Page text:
Most people have money struggles, not necessarily lacking money, but most have some “baggage” and everyone has an opinion. It is obvious that life is not fair and money is merely one example of it. Yet increasingly there is a belief of entitlement. Anyone with a modicum of common sense understand that wealth is invariably not earned and never earned single-handedly. The best entrepreneurs freely acknowledge the help of others. Inherited wealth is not earned by the recipient. The entrepreneur may well be some sort of genius, but it’s also partly luck – with their genes, health, education, family, connections, geography, ethnicity and so on – sure, probably worked hard… but acknowledge the good fortune as well. It ought to be plainly obvious that being rich has nothing to do with being a “nice” or “good” person and frankly it doesn’t have anything to do with how hard you “work”. It is virtually irrelevant.
Hero or Villain?
Clearly we have some cultural confusion about money as well. Robin Hood, Dick Turpin, The Great Bank Robbery…. all thieves, yet for many are held in high regard as bringing about some sort of fairness by taking from “the rich”. As we enter the general election wars of empy words, expect more of the same. A more interesting point of view about our love of pirates is shared by Kester Brewin in his book “Mutiny” which is worth a read.
When someone wins money, various “journalists” will do their very best to work a story one of two ways – either the person is really “nice” and “deserves” it, or isn’t and doesn’t. I get the sense that Mr Dawes has experienced life in the media as the latter – and of course we simply do not know the truth. The revelation that Mr Dawes’ adult son Michael felt that his father should give him rather more after he spent all of the £1.6m already given to him, resulted in a court becoming involved. Michael clearly had expectations about his inheritance or support due to his father’s wealth. He quit his job and (it is reported) enjoyed a lifestyle costing around £25,000 a month. Mr Dawes felt that his son had received quite enough. The judge in the case recently ruled against Michael who had been pressing for lifetime financial support. The relationships are evidently in tatters. It turns out that Dave Dawes actually gave away a lot of money to family and friends, but the amount was quickly overlooked by the proportion in the case of his son. I wonder how differently things may have been if he had “only” won a million?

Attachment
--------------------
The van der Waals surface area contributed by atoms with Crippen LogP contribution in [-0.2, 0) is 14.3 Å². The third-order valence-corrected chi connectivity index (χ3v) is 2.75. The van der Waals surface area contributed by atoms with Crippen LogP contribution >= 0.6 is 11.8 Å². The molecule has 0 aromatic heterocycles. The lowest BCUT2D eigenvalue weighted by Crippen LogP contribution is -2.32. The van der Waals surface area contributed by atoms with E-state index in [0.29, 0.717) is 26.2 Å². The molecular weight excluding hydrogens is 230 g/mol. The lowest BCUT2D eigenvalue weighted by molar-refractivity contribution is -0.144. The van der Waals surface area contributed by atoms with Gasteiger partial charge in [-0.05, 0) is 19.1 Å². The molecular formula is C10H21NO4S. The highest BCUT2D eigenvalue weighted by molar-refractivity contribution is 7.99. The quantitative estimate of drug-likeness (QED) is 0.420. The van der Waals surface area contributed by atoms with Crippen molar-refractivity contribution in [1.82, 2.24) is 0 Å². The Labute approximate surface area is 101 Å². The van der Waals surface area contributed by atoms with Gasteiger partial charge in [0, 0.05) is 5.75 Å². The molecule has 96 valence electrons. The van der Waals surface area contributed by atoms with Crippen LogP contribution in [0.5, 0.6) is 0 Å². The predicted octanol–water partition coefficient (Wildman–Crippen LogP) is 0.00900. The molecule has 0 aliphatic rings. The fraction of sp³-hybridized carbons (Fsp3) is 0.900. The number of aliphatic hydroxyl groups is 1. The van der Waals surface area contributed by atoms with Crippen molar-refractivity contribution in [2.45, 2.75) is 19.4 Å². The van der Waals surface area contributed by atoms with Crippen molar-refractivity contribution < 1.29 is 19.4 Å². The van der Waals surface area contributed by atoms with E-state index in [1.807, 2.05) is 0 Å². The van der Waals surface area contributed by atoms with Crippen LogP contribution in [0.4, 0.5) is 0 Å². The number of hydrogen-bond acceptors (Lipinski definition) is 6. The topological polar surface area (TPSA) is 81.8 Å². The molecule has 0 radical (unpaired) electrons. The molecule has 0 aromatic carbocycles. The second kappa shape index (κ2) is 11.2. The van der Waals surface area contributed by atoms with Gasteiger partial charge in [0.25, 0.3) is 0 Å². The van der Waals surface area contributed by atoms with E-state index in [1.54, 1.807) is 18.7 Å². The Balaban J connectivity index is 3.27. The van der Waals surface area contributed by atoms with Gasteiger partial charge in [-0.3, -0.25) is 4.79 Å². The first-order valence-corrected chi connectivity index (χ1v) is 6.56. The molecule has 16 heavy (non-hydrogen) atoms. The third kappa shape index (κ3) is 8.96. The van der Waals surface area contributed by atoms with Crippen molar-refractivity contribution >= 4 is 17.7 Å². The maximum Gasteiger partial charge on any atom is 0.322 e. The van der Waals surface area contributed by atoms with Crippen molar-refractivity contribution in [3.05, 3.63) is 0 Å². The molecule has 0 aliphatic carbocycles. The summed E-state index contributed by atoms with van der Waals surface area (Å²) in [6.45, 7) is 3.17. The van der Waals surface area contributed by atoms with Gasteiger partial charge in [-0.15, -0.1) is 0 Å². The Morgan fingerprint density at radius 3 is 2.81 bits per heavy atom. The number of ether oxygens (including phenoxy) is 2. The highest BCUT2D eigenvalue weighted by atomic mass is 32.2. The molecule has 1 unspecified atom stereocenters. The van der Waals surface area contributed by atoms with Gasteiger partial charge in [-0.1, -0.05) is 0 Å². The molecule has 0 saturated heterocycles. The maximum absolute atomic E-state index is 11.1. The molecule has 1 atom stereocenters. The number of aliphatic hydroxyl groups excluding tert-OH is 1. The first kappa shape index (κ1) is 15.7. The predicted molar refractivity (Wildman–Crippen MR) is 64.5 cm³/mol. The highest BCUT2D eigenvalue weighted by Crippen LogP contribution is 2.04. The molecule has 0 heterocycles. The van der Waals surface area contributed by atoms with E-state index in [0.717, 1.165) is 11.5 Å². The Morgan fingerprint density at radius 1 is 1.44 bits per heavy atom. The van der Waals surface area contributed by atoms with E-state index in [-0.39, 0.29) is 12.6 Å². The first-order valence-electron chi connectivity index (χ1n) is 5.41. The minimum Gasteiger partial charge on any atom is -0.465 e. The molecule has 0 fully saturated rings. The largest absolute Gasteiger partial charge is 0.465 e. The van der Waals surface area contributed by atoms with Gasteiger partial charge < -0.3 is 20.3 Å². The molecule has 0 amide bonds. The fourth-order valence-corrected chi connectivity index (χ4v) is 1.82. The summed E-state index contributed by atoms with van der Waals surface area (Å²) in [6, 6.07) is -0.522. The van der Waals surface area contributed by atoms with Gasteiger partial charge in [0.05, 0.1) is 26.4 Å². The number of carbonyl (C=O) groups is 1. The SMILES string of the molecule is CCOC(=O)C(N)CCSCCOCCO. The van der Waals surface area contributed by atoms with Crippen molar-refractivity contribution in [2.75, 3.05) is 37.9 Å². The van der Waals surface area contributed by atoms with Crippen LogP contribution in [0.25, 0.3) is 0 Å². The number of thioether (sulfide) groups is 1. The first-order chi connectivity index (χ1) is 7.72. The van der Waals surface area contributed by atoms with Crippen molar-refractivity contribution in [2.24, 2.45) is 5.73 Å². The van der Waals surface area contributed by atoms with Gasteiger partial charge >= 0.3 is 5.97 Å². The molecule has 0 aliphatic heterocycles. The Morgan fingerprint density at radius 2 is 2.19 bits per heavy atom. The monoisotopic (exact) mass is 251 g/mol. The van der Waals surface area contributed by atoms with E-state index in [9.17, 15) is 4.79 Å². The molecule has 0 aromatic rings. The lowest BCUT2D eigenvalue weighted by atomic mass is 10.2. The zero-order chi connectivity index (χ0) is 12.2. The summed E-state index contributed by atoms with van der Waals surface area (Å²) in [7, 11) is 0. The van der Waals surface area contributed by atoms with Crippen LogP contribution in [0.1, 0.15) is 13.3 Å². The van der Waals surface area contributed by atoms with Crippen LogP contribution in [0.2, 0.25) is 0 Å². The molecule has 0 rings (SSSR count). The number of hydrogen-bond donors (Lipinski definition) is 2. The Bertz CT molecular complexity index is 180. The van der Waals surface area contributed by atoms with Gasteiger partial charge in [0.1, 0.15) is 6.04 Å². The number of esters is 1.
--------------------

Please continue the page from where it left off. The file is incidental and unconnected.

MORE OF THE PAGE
Yet, whilst this is news (the court ruling was yesterday). It is about as old a tale as there is. The prodigal son springs to mind, at least with some similarities. Money, for all the good it can do, can also create tremendous damage. As the numbers get larger, the walls tend to get higher. Money is not evil, but its lack or abundance can certainly create the appearance of it.
A financial planning conversation is designed to reveal what you really want from life. Money is part of the conversation, but this is an opportunity for you to reflect on your values and what is genuinely important to you – whether you have a lot or a little. Importantly, we will help ensure that you do not live beyond your means, there is not a limitless supply. Only your imagination is limitless.
You can read more articles about Pensions, Wealth Management, Retirement, Investments, Financial Planning and Estate Planning on my blog which gets updated every week. If you would like to talk to me about your personal wealth planning and how we can make you stay wealthier for longer then please get in touch by calling 08000 736 273 or email firstname.lastname@example.org